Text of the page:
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« One year on, no justice for woman burned alive in sorcery attack | Main | Nokondi's story - Once upon a leg »

07 February 2014

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I instituted the Cleland Family Award for Heritage Literature in 2012 because of my long-held belief that any society benefits from being aware of it's social and cultural heritage.

Notice my phrase 'being aware of'. That doesn't mean believe it or not believe it. It doesn't mean accept it or ignore it. It doesn't mean be proud of it or ashamed of it. It means, simply, to be aware of it.

I hope that today's writers accept that idea and record for posterity some of the beliefs and stories from their ancestors. It's up to each writer to judge for themselves what things to write about and what things to ignore.

I first heard a Nokondi story in 1954 or '55. He was a mischievous figure who was often blamed for minor little upsets in a village or garden. Nokondi must have stolen that kaukau. Nokondi chased those young boys from the bush. Nokondi was the one who called out those teasing comments to young girls in a garden.

He was not a malignant presence and he was known by the several peoples through much of the Eastern Highlands

In 1974 when the Eastern Highlands Area Authority (predecessor of the Provincial Government) was looking for a simple symbol or logo to use on its common seal and stationery, Nokondi was the unanimous choice of the members.

Students at the Goroka Teachers College had drawn, painted and made beaten copper images of their idea of Nokondi - till then an orally described being with one arm, one leg, one eye, one ear and, dare I say it, one testicle.

I simplified one of those images (I understand the copper beating still resides in the EHPG headquarters in Goroka), added a coffee branch to symbolise modern industry. That was adopted by the Authority and subsequently by the Provincial Government. The artwork above is a copy of my original pen and ink drawing.

Another point about Nokondi is that the concept came from the ancestors of those Area Authority members, far preceding the coming of Australians and the introduction of the coffee industry.

Oh, Julie. Is this the legacy she and Loujaya want to leave PNG women politicians?

I'm disgusted.

Can call all this "shorcut" policies (or temptations) and list a few of them:
1. Remove traditional images and the heart and mind of the leaders and the people will change;
2. Execute a few convicts and the crime rate in the country will be tremendously reduced;
3. Make free condoms available from basket to casket and Hiv/Aids will go away;
4. Promote massive artificial contraception and the population will stop growing;
5. Repeal the Sorcey Act 1971 and sorcery killings will practically end.

Am I making things too simple? Yes, a bit!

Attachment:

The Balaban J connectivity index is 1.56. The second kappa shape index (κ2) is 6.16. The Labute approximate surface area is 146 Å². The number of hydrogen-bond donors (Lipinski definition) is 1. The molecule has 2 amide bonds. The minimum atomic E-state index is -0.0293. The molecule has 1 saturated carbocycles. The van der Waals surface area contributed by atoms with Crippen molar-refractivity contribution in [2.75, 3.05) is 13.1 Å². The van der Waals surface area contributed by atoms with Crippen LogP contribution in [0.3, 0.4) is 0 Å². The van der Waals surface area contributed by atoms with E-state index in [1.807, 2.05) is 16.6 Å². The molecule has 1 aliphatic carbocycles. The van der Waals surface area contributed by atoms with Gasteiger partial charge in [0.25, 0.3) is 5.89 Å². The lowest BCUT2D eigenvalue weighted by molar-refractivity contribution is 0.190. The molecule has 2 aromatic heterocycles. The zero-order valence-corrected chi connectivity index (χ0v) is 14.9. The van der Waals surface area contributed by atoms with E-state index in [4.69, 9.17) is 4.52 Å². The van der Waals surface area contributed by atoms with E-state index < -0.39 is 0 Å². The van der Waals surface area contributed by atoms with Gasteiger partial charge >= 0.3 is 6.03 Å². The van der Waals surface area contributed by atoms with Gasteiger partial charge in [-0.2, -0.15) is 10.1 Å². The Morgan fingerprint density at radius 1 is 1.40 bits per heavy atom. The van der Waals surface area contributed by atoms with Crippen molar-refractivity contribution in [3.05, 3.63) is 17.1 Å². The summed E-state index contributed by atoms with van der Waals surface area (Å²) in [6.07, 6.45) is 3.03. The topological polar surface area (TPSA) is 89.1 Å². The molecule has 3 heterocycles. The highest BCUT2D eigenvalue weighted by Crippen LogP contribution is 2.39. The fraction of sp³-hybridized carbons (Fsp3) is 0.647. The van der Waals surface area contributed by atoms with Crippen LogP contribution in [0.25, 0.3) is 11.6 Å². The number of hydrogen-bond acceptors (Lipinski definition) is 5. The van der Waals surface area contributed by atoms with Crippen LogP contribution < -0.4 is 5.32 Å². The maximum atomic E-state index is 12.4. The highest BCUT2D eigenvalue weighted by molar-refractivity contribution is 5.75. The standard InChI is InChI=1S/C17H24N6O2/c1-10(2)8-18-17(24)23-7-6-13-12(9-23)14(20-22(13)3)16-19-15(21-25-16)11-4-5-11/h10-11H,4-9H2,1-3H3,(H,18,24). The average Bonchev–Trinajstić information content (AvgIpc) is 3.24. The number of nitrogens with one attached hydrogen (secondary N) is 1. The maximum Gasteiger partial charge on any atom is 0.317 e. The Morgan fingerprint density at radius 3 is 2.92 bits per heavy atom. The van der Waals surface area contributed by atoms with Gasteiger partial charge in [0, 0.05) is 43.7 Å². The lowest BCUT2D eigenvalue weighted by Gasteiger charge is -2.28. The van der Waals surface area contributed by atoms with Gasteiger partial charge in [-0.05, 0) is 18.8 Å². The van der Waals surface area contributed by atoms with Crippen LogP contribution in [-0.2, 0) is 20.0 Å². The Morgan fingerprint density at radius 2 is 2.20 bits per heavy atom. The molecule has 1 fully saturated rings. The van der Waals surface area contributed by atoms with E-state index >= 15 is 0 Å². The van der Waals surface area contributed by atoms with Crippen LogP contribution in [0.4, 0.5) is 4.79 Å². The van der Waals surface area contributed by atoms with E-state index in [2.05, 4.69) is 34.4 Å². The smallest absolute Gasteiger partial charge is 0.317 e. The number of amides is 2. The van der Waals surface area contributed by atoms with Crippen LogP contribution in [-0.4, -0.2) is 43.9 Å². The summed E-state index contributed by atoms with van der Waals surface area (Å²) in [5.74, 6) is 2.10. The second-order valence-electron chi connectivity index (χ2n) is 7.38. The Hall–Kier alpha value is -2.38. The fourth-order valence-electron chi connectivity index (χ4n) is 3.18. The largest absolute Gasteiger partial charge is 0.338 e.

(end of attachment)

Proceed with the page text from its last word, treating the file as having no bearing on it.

But I believe it helps understand who benefits from it:
1. Governments that need to give a fast impression that they are doing something...
2. NGOs that need to report on quick investments and project completion.
3. Institutions of all sort run by poorly and shortly committed people.

Who pays the price for the "shortcut' policies:
1. Basically poor peole tricked into believing that the above mentionend approaches will assure them happiness and wealth.

Who gets the blame for the failures:
1.Jounalists and media daring to speack out the truth.
2.Free minded bloggers.
3.Churches and other long term committed institutions.
4. Good leaders and adminisrators becasue of the misbehaviour of their colleagues.
5. Etc.


Last year the National Government repealed the 1971 Sorcery Act. They did this because the Act allowed a belief in sorcery to be a defence in assault, murder and other such cases.

The intent in repealing the Act was to make it clear that sorcery did not exist, that it was a fabrication.

Removing the Nokondi motif, just like destroying the carvings in the National Parliament, is a reversal of this intent. The removal of the motif and the destruction of the carvings clearly says that the government, both Provincial and National, still, in fact, believe in these things.

The government needs to make up its mind about what it actually believes.

Far out! Get some sense people of PNG. There is no God, god, Spirit, spirit, Jesus, jesus whatever.

Believe in yourselves and in what is right from wrong. Stop blaming lifeless carvings and ions of identity for your failures and criminality.

The Eastern Highlands provincial government has yet to put in place systems and mechanisms to deal with and reduce abuse in the province but is fast to point fingers at an inanimate traditional symbol/emblem on our flag.

Yet neither Governor Soso nor the National Parliament Speaker can speak out against the PM for contracting Borneo Pacific Pharmaceutical Ltd to potentially supply fake drugs to PNG. Ironic, isn't it! Total lunacy?

As I see it the problem here is the issue of blaming and leaders themselves cannot admit they are incapable to deal with the issues they were mandated to deal with.

They blame such traditional religious icons, etc, since they are lost.

PNG does not need such leaders that are good at pointing fingers.

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